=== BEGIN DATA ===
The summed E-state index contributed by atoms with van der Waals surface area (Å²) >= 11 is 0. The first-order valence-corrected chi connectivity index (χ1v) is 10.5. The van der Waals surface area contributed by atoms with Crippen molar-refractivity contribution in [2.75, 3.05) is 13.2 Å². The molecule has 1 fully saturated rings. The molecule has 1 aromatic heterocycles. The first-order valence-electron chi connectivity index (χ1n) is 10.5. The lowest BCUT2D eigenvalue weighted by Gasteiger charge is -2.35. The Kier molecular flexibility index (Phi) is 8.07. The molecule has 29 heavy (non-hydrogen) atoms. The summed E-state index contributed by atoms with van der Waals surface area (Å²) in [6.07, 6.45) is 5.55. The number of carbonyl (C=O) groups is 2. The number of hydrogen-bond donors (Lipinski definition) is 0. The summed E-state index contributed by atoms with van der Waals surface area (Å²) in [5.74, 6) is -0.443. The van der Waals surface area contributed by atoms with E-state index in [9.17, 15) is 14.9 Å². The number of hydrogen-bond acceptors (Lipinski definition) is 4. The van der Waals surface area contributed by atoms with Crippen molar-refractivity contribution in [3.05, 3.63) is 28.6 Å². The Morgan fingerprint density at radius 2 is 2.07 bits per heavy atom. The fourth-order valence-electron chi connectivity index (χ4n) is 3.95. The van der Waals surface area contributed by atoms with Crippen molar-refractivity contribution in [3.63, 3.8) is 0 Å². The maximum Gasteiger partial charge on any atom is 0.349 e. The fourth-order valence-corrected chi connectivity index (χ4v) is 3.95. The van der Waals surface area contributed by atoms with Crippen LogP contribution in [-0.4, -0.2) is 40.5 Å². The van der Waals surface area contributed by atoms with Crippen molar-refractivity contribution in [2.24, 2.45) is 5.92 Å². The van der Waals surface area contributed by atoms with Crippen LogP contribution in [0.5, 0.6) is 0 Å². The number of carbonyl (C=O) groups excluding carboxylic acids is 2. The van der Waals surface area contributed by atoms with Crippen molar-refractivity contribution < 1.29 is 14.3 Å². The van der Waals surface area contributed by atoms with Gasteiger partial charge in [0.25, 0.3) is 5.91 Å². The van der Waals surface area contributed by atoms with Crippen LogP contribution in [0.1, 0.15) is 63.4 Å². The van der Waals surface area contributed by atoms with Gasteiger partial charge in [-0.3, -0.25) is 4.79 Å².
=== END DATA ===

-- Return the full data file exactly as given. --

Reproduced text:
The summed E-state index contributed by atoms with van der Waals surface area (Å²) >= 11 is 0. The first-order valence-corrected chi connectivity index (χ1v) is 10.5. The van der Waals surface area contributed by atoms with Crippen molar-refractivity contribution in [2.75, 3.05) is 13.2 Å². The molecule has 1 fully saturated rings. The molecule has 1 aromatic heterocycles. The first-order valence-electron chi connectivity index (χ1n) is 10.5. The lowest BCUT2D eigenvalue weighted by Gasteiger charge is -2.35. The Kier molecular flexibility index (Phi) is 8.07. The molecule has 29 heavy (non-hydrogen) atoms. The summed E-state index contributed by atoms with van der Waals surface area (Å²) in [6.07, 6.45) is 5.55. The number of carbonyl (C=O) groups is 2. The number of hydrogen-bond donors (Lipinski definition) is 0. The summed E-state index contributed by atoms with van der Waals surface area (Å²) in [5.74, 6) is -0.443. The van der Waals surface area contributed by atoms with E-state index in [9.17, 15) is 14.9 Å². The number of hydrogen-bond acceptors (Lipinski definition) is 4. The van der Waals surface area contributed by atoms with Crippen molar-refractivity contribution in [3.05, 3.63) is 28.6 Å². The Morgan fingerprint density at radius 2 is 2.07 bits per heavy atom. The fourth-order valence-electron chi connectivity index (χ4n) is 3.95. The van der Waals surface area contributed by atoms with Crippen molar-refractivity contribution in [3.63, 3.8) is 0 Å². The maximum Gasteiger partial charge on any atom is 0.349 e. The fourth-order valence-corrected chi connectivity index (χ4v) is 3.95. The van der Waals surface area contributed by atoms with Crippen LogP contribution in [-0.4, -0.2) is 40.5 Å². The van der Waals surface area contributed by atoms with Crippen molar-refractivity contribution in [2.24, 2.45) is 5.92 Å². The van der Waals surface area contributed by atoms with Crippen LogP contribution in [0.5, 0.6) is 0 Å². The number of carbonyl (C=O) groups excluding carboxylic acids is 2. The van der Waals surface area contributed by atoms with Crippen molar-refractivity contribution < 1.29 is 14.3 Å². The van der Waals surface area contributed by atoms with Gasteiger partial charge in [0.25, 0.3) is 5.91 Å². The van der Waals surface area contributed by atoms with Crippen LogP contribution in [0.1, 0.15) is 63.4 Å². The van der Waals surface area contributed by atoms with Gasteiger partial charge in [-0.3, -0.25) is 4.79 Å².